Proteas bowler Morne Morkel. Photo: Andrew Cornaga /

OPINION - I had a lump in my throat when news broke that Standard Bank Proteas fast bowler Morne Morkel would retire from international cricket after the Sunfoil Test series against Australia.

Morkel has played more than 200 matches for South Africa across all formats of the game.

A week ago I said more than half of the Proteas regulars will retire in the next five years. Fast forward to the start of this week and Morkel had done the unexpected. His retirement came too soon. I expected it to at least come after the 2019 ICC Cricket World Cup.

I remember how he was the leading wicket taker for the side and his determination led the Proteas to the 2015 ICC Cricket World Cup semi-final against New Zealand. Which they lost and left South Africa’s gentle giant inconsolable.

That moment, those images, that was heart wrenching. Not only for South Africans but for his followers. It’s heartbreaking that he will not get a World Cup medal, but he leaves the Proteas with a beautiful legacy. A legacy that some cricketers can only dream of.

For 12 years Morkel has steamed in towards the bowlers end at every international cricket ground and picked up not only wickets but five-wicket hauls in both Test and One-Day International matches across the world.

At least 2 meters tall, his height worked in his favour, with extra pace and steep bounce, his opponents never knew what was headed their way.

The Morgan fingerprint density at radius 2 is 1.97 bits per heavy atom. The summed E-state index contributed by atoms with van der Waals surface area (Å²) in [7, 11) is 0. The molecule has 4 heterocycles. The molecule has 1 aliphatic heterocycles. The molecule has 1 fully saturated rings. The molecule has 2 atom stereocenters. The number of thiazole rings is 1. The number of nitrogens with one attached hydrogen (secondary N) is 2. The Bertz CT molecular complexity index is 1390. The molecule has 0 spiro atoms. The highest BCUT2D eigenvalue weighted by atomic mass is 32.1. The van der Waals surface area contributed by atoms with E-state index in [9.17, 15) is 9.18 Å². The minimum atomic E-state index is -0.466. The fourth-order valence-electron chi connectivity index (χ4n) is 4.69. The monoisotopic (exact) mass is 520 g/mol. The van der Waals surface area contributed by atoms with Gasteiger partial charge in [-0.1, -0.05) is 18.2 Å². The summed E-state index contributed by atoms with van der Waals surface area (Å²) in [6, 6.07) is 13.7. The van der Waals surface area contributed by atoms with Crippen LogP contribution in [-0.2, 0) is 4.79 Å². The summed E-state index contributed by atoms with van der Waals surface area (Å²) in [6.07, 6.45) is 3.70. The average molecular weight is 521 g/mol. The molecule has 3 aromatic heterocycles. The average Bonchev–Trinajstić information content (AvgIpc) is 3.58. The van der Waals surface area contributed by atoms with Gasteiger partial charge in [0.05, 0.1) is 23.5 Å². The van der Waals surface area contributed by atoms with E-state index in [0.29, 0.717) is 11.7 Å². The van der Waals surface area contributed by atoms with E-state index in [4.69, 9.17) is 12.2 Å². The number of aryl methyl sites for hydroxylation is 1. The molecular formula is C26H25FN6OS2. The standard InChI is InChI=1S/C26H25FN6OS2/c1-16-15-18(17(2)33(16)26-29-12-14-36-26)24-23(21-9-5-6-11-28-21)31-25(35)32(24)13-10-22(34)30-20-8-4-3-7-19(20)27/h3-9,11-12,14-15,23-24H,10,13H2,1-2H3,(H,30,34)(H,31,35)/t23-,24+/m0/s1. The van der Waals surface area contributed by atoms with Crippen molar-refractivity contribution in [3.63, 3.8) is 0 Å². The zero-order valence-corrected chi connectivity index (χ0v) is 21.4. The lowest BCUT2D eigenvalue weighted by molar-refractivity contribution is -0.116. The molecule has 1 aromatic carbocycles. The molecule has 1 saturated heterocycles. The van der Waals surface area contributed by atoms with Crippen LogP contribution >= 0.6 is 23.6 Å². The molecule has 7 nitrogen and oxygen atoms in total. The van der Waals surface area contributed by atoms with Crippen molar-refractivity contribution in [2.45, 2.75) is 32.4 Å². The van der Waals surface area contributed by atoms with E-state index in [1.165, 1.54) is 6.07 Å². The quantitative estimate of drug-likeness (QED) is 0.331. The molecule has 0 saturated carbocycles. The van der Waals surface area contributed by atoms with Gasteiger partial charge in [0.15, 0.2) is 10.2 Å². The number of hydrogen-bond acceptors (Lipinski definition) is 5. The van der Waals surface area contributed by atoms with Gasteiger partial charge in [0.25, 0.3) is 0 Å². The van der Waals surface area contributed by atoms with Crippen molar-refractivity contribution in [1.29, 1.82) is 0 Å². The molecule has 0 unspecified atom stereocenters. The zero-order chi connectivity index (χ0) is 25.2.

Before his last series with the Proteas badge on his chest, Morkel has played in 83 Test matches, claimed 294 Test wickets and seven five-wicket hauls.

I am one of the many South Africans and cricket lovers who feel that Morkel was an unsung hero and terribly underrated.

Yes, he had his fair share of bowling wides and no-balls but which fast bowler didn’t?

Morkel has one of those down to earth souls. Even when he was allegedly racially abused by a fan in Hobart, Australia, during a One-Day match against the Aussies, his reaction to the incident was unexpected. One would expect a verbal altercation, but not Morkel, he was calm about it.

But on a serious note, the 33-year-old cricketer has had a prolific career and was probably lucky to be one of the few cricketers to have played for his country alongside his older brother, Albie Morkel.

What will South African cricket be without him?

I’m really going to miss him.

Daily News